Saturday, August 27, 2016

Party Line


Looking back over the last 40 to 50 years, one of the areas of greatest technological change has been our means of communicating with one another. Future blogs in this series will discuss such technologies as the internet, cell phones, and social media. Today, I will let Nora Jane Struthers and her band, The Party Line, demonstrate one facet of technology and the social change it brought. They do this with the lyrics of their song, “Party Line.”

The concept of the “party line”[1] is well known to rural settings of the 1950s and 60s in Canada. In the Central Alberta farming area where I grew up, farms had telephone systems in which as many as two dozen farms would share one line and users were given a distinctive ring cadence for which they would listen. One long ring, followed by two short rings, and another long ring, was one such cadence and was the ring for which my family would listen. I remember, as a small boy, being shushed so that my parents could listen closely to distinguish the ring and whether or not the call was meant for us. Of course, people came to know other people’s ring cadences as well and we could tell who it was that would be picking up the call. If you wanted to know your neighbour’s business (and who didn’t) you could quietly pick up the receiver and listen in on another farm’s call. A click on the line was a small indicator that someone else had picked up. (Heavy breathing from a third party was a big indication.)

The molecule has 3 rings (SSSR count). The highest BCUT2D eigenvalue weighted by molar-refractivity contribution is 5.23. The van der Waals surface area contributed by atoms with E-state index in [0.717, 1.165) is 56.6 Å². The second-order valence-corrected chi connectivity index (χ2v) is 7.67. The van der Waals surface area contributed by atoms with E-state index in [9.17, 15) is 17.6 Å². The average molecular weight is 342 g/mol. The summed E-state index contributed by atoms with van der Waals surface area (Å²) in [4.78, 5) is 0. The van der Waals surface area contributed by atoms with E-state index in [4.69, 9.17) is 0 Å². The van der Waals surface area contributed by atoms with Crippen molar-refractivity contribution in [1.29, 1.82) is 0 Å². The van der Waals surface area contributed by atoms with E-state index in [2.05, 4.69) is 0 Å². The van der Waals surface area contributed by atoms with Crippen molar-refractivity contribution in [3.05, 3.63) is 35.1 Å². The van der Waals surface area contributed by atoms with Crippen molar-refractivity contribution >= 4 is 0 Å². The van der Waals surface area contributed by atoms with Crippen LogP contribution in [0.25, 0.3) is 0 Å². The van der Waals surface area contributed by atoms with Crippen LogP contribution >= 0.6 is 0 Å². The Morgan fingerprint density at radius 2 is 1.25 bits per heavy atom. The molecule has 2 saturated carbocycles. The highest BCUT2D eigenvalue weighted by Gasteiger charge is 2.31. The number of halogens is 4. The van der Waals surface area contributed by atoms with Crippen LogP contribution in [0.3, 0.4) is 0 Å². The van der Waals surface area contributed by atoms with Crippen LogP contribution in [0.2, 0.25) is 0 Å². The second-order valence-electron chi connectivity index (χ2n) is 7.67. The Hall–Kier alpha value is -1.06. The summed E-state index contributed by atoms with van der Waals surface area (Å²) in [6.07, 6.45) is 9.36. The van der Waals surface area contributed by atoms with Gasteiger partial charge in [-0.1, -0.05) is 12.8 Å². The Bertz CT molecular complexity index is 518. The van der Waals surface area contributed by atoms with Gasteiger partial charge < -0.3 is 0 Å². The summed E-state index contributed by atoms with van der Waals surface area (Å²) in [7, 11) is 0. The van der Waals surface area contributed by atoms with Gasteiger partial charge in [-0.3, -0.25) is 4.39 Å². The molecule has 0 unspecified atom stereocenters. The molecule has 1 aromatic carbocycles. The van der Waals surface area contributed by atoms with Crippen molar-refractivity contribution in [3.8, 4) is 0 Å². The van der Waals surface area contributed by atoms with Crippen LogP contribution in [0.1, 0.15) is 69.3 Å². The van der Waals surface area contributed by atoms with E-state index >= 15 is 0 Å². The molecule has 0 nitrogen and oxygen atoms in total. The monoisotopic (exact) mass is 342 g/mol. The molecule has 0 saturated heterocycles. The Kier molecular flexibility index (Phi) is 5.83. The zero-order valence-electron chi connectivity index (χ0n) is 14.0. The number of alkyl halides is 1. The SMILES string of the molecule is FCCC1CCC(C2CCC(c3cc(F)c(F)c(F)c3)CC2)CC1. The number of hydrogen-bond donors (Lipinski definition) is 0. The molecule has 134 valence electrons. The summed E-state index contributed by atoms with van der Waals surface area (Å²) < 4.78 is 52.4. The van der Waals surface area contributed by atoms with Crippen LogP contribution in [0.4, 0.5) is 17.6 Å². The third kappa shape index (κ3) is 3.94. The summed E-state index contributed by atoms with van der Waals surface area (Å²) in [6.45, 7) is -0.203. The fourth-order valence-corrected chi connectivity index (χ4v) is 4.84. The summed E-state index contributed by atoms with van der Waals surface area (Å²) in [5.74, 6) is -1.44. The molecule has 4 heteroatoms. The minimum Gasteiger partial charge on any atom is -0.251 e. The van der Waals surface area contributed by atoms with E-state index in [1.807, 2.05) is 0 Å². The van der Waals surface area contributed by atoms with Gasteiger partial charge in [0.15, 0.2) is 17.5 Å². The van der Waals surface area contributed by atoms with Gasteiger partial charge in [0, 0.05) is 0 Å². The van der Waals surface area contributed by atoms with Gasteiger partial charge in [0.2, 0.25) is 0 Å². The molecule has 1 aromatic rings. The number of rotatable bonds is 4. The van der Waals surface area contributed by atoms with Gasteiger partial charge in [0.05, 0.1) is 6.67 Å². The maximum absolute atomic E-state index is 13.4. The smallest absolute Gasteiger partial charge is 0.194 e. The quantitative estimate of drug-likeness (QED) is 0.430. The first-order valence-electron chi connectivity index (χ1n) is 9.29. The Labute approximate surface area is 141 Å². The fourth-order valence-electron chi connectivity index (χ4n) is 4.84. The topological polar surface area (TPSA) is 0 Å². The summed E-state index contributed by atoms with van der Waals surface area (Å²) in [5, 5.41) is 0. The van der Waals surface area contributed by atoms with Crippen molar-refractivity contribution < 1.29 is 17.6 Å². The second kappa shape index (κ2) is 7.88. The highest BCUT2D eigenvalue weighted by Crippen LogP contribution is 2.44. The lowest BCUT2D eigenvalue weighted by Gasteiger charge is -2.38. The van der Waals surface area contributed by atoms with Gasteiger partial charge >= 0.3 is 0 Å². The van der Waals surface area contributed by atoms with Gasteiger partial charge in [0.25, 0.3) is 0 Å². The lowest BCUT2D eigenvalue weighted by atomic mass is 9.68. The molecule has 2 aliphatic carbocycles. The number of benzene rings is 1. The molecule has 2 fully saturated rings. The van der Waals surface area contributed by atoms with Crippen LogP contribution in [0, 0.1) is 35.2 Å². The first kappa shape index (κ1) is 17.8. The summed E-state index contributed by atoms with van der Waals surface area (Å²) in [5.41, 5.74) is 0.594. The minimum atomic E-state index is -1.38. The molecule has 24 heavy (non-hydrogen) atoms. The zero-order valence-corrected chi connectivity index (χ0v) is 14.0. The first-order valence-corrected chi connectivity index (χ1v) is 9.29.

In the song “Party Line,” Nora Jane and band are singing about the transformation that occurred when that “electric wire” of the telephone began to connect home to home. She laments that “no one ever comes to call” and sit around on the “back porch,” to “chew the fat.” There are some things you just can’t see, smell, or feel through an electric wire.

Party Line
(Words and Music by Nora Jane Struthers)

Imagine my surprise when they came down the drive
With that big spool of electric wire
I didn't understand exactly what they meant
But they said “When we’re finished you can talk with all your friends”
Right inside our own house without going out
Seemed like nothing new but who am I to doubt
The magic power of an electric wire

Now we're all on the party line
I can't hardly get a word in edgewise
Everyone's on that party line
But no one ever comes to call
Why don't you call?

We used to chew the fat. Do you remember that?
Back when time moved slow as the pine tree sap
Seeping up through the boards right here on my back porch
You know you used to love the smell of the magnolias in the morning
Now you telephone and this don't feel like home
Without your foot tapping while I put the coffee on
And I can't see your smile through an electric wire

Now we're all on the party line
I can't hardly get a word in edgewise
Everyone's on that party line
But no one ever comes to call
Why don't you call?


[1] Wikipedia, “Party Line,” https://en.wikipedia.org/wiki/Party_line_(telephony); accessed 2016-08-27.

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